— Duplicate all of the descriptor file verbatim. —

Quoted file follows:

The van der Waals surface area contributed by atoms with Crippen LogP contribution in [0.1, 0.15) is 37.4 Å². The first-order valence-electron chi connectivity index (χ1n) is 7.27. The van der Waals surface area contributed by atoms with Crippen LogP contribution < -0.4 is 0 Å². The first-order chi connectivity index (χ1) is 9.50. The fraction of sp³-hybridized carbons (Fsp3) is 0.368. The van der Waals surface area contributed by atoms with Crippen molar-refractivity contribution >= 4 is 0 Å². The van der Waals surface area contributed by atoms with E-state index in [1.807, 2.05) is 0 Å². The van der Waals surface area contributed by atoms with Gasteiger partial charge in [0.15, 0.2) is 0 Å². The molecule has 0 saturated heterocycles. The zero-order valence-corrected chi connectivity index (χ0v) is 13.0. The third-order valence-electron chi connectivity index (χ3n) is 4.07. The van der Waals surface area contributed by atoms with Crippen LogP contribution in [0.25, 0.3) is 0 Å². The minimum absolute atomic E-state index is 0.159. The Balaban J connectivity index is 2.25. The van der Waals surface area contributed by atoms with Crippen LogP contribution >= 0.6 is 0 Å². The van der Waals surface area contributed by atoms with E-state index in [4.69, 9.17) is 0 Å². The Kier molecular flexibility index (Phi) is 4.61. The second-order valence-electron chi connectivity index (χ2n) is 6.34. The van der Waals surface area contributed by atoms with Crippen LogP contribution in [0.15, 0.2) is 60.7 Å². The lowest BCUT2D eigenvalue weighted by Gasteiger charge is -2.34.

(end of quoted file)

The van der Waals surface area contributed by atoms with Crippen LogP contribution in [0.1, 0.15) is 37.4 Å². The first-order valence-electron chi connectivity index (χ1n) is 7.27. The van der Waals surface area contributed by atoms with Crippen LogP contribution < -0.4 is 0 Å². The first-order chi connectivity index (χ1) is 9.50. The fraction of sp³-hybridized carbons (Fsp3) is 0.368. The van der Waals surface area contributed by atoms with Crippen molar-refractivity contribution >= 4 is 0 Å². The van der Waals surface area contributed by atoms with E-state index in [1.807, 2.05) is 0 Å². The van der Waals surface area contributed by atoms with Gasteiger partial charge in [0.15, 0.2) is 0 Å². The molecule has 0 saturated heterocycles. The zero-order valence-corrected chi connectivity index (χ0v) is 13.0. The third-order valence-electron chi connectivity index (χ3n) is 4.07. The van der Waals surface area contributed by atoms with Crippen LogP contribution in [0.25, 0.3) is 0 Å². The minimum absolute atomic E-state index is 0.159. The Balaban J connectivity index is 2.25. The van der Waals surface area contributed by atoms with Crippen LogP contribution >= 0.6 is 0 Å². The van der Waals surface area contributed by atoms with E-state index in [4.69, 9.17) is 0 Å². The Kier molecular flexibility index (Phi) is 4.61. The second-order valence-electron chi connectivity index (χ2n) is 6.34. The van der Waals surface area contributed by atoms with Crippen LogP contribution in [0.15, 0.2) is 60.7 Å². The lowest BCUT2D eigenvalue weighted by Gasteiger charge is -2.34.